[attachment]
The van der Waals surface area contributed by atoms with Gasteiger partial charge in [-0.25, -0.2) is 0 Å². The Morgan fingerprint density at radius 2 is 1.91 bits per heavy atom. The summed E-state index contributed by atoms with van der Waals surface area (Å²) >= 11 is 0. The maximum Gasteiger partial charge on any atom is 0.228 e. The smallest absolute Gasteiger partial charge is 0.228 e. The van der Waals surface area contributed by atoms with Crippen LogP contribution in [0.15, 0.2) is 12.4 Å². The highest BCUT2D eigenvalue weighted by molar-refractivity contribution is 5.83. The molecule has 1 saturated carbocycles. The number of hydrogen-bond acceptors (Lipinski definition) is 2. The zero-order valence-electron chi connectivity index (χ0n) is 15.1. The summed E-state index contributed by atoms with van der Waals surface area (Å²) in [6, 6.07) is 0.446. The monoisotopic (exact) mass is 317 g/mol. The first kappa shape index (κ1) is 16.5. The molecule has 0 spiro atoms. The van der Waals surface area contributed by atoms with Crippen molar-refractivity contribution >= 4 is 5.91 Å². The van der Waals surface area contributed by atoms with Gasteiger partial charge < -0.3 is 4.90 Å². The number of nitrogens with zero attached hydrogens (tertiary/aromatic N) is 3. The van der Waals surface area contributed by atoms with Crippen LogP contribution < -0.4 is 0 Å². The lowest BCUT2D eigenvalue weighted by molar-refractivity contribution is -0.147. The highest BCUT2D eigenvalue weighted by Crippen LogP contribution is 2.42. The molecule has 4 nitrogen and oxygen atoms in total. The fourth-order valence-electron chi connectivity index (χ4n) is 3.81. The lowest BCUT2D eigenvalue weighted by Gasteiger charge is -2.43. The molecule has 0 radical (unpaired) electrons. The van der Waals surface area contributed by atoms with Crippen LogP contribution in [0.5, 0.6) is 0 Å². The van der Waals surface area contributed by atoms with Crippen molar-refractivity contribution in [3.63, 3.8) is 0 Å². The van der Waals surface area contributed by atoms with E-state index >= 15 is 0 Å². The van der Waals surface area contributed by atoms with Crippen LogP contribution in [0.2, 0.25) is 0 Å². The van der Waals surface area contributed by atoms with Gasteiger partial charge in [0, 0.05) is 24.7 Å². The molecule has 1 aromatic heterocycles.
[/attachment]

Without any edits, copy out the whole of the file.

The van der Waals surface area contributed by atoms with Gasteiger partial charge in [-0.25, -0.2) is 0 Å². The Morgan fingerprint density at radius 2 is 1.91 bits per heavy atom. The summed E-state index contributed by atoms with van der Waals surface area (Å²) >= 11 is 0. The maximum Gasteiger partial charge on any atom is 0.228 e. The smallest absolute Gasteiger partial charge is 0.228 e. The van der Waals surface area contributed by atoms with Crippen LogP contribution in [0.15, 0.2) is 12.4 Å². The highest BCUT2D eigenvalue weighted by molar-refractivity contribution is 5.83. The molecule has 1 saturated carbocycles. The number of hydrogen-bond acceptors (Lipinski definition) is 2. The zero-order valence-electron chi connectivity index (χ0n) is 15.1. The summed E-state index contributed by atoms with van der Waals surface area (Å²) in [6, 6.07) is 0.446. The monoisotopic (exact) mass is 317 g/mol. The first kappa shape index (κ1) is 16.5. The molecule has 0 spiro atoms. The van der Waals surface area contributed by atoms with Crippen molar-refractivity contribution >= 4 is 5.91 Å². The van der Waals surface area contributed by atoms with Gasteiger partial charge < -0.3 is 4.90 Å². The number of nitrogens with zero attached hydrogens (tertiary/aromatic N) is 3. The van der Waals surface area contributed by atoms with Crippen LogP contribution < -0.4 is 0 Å². The lowest BCUT2D eigenvalue weighted by molar-refractivity contribution is -0.147. The highest BCUT2D eigenvalue weighted by Crippen LogP contribution is 2.42. The molecule has 4 nitrogen and oxygen atoms in total. The fourth-order valence-electron chi connectivity index (χ4n) is 3.81. The lowest BCUT2D eigenvalue weighted by Gasteiger charge is -2.43. The molecule has 0 radical (unpaired) electrons. The van der Waals surface area contributed by atoms with Crippen LogP contribution in [0.5, 0.6) is 0 Å². The van der Waals surface area contributed by atoms with Crippen molar-refractivity contribution in [3.63, 3.8) is 0 Å². The van der Waals surface area contributed by atoms with E-state index >= 15 is 0 Å². The van der Waals surface area contributed by atoms with Crippen LogP contribution in [0.2, 0.25) is 0 Å². The van der Waals surface area contributed by atoms with Gasteiger partial charge in [0, 0.05) is 24.7 Å². The molecule has 1 aromatic heterocycles.